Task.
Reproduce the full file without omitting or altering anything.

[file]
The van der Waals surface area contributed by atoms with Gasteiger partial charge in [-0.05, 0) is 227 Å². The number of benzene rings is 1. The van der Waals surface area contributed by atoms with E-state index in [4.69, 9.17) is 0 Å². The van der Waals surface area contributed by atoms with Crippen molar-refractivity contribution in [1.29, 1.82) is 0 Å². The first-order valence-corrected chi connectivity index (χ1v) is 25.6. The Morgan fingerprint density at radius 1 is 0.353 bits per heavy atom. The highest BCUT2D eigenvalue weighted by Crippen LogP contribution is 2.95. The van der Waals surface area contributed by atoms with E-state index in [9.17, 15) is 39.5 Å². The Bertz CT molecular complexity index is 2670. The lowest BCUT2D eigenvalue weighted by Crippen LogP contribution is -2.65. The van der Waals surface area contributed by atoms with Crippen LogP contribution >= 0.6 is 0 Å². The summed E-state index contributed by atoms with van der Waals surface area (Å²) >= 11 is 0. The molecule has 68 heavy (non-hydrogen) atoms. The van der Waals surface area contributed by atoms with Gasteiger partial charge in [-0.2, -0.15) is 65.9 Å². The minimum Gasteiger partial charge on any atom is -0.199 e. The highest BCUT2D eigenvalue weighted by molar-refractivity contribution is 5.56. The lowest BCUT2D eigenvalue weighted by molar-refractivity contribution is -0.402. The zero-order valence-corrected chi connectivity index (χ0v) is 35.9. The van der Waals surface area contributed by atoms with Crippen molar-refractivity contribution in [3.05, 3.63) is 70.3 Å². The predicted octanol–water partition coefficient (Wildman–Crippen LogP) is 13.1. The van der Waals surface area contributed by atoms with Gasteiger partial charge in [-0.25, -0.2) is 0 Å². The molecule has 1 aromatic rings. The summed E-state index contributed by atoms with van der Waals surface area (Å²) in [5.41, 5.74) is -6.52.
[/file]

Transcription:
The van der Waals surface area contributed by atoms with Gasteiger partial charge in [-0.05, 0) is 227 Å². The number of benzene rings is 1. The van der Waals surface area contributed by atoms with E-state index in [4.69, 9.17) is 0 Å². The van der Waals surface area contributed by atoms with Crippen molar-refractivity contribution in [1.29, 1.82) is 0 Å². The first-order valence-corrected chi connectivity index (χ1v) is 25.6. The Morgan fingerprint density at radius 1 is 0.353 bits per heavy atom. The highest BCUT2D eigenvalue weighted by Crippen LogP contribution is 2.95. The van der Waals surface area contributed by atoms with E-state index in [9.17, 15) is 39.5 Å². The Bertz CT molecular complexity index is 2670. The lowest BCUT2D eigenvalue weighted by Crippen LogP contribution is -2.65. The van der Waals surface area contributed by atoms with Crippen LogP contribution >= 0.6 is 0 Å². The summed E-state index contributed by atoms with van der Waals surface area (Å²) >= 11 is 0. The molecule has 68 heavy (non-hydrogen) atoms. The van der Waals surface area contributed by atoms with Gasteiger partial charge in [-0.2, -0.15) is 65.9 Å². The minimum Gasteiger partial charge on any atom is -0.199 e. The highest BCUT2D eigenvalue weighted by molar-refractivity contribution is 5.56. The lowest BCUT2D eigenvalue weighted by molar-refractivity contribution is -0.402. The zero-order valence-corrected chi connectivity index (χ0v) is 35.9. The van der Waals surface area contributed by atoms with Crippen molar-refractivity contribution in [3.05, 3.63) is 70.3 Å². The predicted octanol–water partition coefficient (Wildman–Crippen LogP) is 13.1. The van der Waals surface area contributed by atoms with Gasteiger partial charge in [-0.25, -0.2) is 0 Å². The molecule has 1 aromatic rings. The summed E-state index contributed by atoms with van der Waals surface area (Å²) in [5.41, 5.74) is -6.52.